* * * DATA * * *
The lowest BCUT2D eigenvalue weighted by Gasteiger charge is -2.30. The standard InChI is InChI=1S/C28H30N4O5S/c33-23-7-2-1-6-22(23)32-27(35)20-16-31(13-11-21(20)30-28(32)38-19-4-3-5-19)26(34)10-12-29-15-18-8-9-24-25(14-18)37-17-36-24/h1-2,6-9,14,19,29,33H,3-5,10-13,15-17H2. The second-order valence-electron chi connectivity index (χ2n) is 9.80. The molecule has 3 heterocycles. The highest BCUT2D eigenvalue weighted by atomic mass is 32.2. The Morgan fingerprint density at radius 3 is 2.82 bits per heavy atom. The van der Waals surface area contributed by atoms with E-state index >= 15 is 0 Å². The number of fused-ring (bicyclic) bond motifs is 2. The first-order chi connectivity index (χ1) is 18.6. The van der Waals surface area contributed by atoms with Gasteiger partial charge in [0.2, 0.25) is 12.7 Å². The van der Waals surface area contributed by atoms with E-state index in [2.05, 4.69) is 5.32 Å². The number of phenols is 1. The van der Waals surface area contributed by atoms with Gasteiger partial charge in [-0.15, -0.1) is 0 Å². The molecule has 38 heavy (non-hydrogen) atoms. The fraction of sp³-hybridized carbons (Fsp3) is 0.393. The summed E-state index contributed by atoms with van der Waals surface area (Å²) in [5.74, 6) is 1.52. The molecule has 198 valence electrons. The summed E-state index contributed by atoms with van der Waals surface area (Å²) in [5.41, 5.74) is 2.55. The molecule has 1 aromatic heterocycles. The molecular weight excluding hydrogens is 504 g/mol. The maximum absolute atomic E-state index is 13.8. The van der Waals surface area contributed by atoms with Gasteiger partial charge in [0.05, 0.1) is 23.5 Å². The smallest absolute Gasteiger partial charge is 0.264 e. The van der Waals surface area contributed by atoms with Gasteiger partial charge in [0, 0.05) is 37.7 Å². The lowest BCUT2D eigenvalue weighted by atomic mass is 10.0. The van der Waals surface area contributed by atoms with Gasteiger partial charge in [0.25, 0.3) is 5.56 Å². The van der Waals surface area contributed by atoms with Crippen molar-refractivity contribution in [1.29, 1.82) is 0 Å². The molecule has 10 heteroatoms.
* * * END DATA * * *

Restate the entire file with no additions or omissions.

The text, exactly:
The lowest BCUT2D eigenvalue weighted by Gasteiger charge is -2.30. The standard InChI is InChI=1S/C28H30N4O5S/c33-23-7-2-1-6-22(23)32-27(35)20-16-31(13-11-21(20)30-28(32)38-19-4-3-5-19)26(34)10-12-29-15-18-8-9-24-25(14-18)37-17-36-24/h1-2,6-9,14,19,29,33H,3-5,10-13,15-17H2. The second-order valence-electron chi connectivity index (χ2n) is 9.80. The molecule has 3 heterocycles. The highest BCUT2D eigenvalue weighted by atomic mass is 32.2. The Morgan fingerprint density at radius 3 is 2.82 bits per heavy atom. The van der Waals surface area contributed by atoms with E-state index >= 15 is 0 Å². The number of fused-ring (bicyclic) bond motifs is 2. The first-order chi connectivity index (χ1) is 18.6. The van der Waals surface area contributed by atoms with Gasteiger partial charge in [0.2, 0.25) is 12.7 Å². The van der Waals surface area contributed by atoms with E-state index in [2.05, 4.69) is 5.32 Å². The number of phenols is 1. The van der Waals surface area contributed by atoms with Gasteiger partial charge in [-0.15, -0.1) is 0 Å². The molecule has 38 heavy (non-hydrogen) atoms. The fraction of sp³-hybridized carbons (Fsp3) is 0.393. The summed E-state index contributed by atoms with van der Waals surface area (Å²) in [5.74, 6) is 1.52. The molecule has 198 valence electrons. The summed E-state index contributed by atoms with van der Waals surface area (Å²) in [5.41, 5.74) is 2.55. The molecule has 1 aromatic heterocycles. The molecular weight excluding hydrogens is 504 g/mol. The maximum absolute atomic E-state index is 13.8. The van der Waals surface area contributed by atoms with Gasteiger partial charge in [0.05, 0.1) is 23.5 Å². The smallest absolute Gasteiger partial charge is 0.264 e. The van der Waals surface area contributed by atoms with Gasteiger partial charge in [0, 0.05) is 37.7 Å². The lowest BCUT2D eigenvalue weighted by atomic mass is 10.0. The van der Waals surface area contributed by atoms with Gasteiger partial charge in [0.25, 0.3) is 5.56 Å². The van der Waals surface area contributed by atoms with Crippen molar-refractivity contribution in [1.29, 1.82) is 0 Å². The molecule has 10 heteroatoms.